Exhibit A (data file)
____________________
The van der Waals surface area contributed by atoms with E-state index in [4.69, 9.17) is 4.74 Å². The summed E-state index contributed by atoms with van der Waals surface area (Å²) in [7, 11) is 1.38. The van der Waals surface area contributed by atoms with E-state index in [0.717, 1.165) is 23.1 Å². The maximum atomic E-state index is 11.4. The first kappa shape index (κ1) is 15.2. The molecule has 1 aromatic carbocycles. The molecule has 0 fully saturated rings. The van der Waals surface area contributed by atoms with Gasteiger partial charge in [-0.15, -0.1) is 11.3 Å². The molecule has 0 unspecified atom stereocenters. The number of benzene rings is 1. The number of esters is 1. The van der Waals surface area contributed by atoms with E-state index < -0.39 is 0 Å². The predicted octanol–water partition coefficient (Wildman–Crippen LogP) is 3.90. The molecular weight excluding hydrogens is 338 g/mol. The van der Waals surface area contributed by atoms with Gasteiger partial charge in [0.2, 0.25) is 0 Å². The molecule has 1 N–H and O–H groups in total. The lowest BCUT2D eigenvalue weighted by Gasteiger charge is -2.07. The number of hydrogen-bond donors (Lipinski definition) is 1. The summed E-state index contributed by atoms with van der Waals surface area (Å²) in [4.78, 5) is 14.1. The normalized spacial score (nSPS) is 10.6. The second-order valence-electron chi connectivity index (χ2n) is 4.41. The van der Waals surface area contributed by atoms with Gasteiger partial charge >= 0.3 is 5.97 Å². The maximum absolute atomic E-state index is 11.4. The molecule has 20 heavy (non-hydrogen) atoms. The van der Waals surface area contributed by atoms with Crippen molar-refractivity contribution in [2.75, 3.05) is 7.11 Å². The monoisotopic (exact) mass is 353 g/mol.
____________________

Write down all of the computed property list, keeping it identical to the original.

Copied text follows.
The van der Waals surface area contributed by atoms with E-state index in [4.69, 9.17) is 4.74 Å². The summed E-state index contributed by atoms with van der Waals surface area (Å²) in [7, 11) is 1.38. The van der Waals surface area contributed by atoms with E-state index in [0.717, 1.165) is 23.1 Å². The maximum atomic E-state index is 11.4. The first kappa shape index (κ1) is 15.2. The molecule has 1 aromatic carbocycles. The molecule has 0 fully saturated rings. The van der Waals surface area contributed by atoms with Gasteiger partial charge in [-0.15, -0.1) is 11.3 Å². The molecule has 0 unspecified atom stereocenters. The number of benzene rings is 1. The number of esters is 1. The van der Waals surface area contributed by atoms with E-state index < -0.39 is 0 Å². The predicted octanol–water partition coefficient (Wildman–Crippen LogP) is 3.90. The molecular weight excluding hydrogens is 338 g/mol. The van der Waals surface area contributed by atoms with Gasteiger partial charge in [0.2, 0.25) is 0 Å². The molecule has 1 N–H and O–H groups in total. The lowest BCUT2D eigenvalue weighted by Gasteiger charge is -2.07. The number of hydrogen-bond donors (Lipinski definition) is 1. The summed E-state index contributed by atoms with van der Waals surface area (Å²) in [4.78, 5) is 14.1. The normalized spacial score (nSPS) is 10.6. The second-order valence-electron chi connectivity index (χ2n) is 4.41. The van der Waals surface area contributed by atoms with Gasteiger partial charge >= 0.3 is 5.97 Å². The maximum absolute atomic E-state index is 11.4. The molecule has 20 heavy (non-hydrogen) atoms. The van der Waals surface area contributed by atoms with Crippen molar-refractivity contribution in [2.75, 3.05) is 7.11 Å². The monoisotopic (exact) mass is 353 g/mol.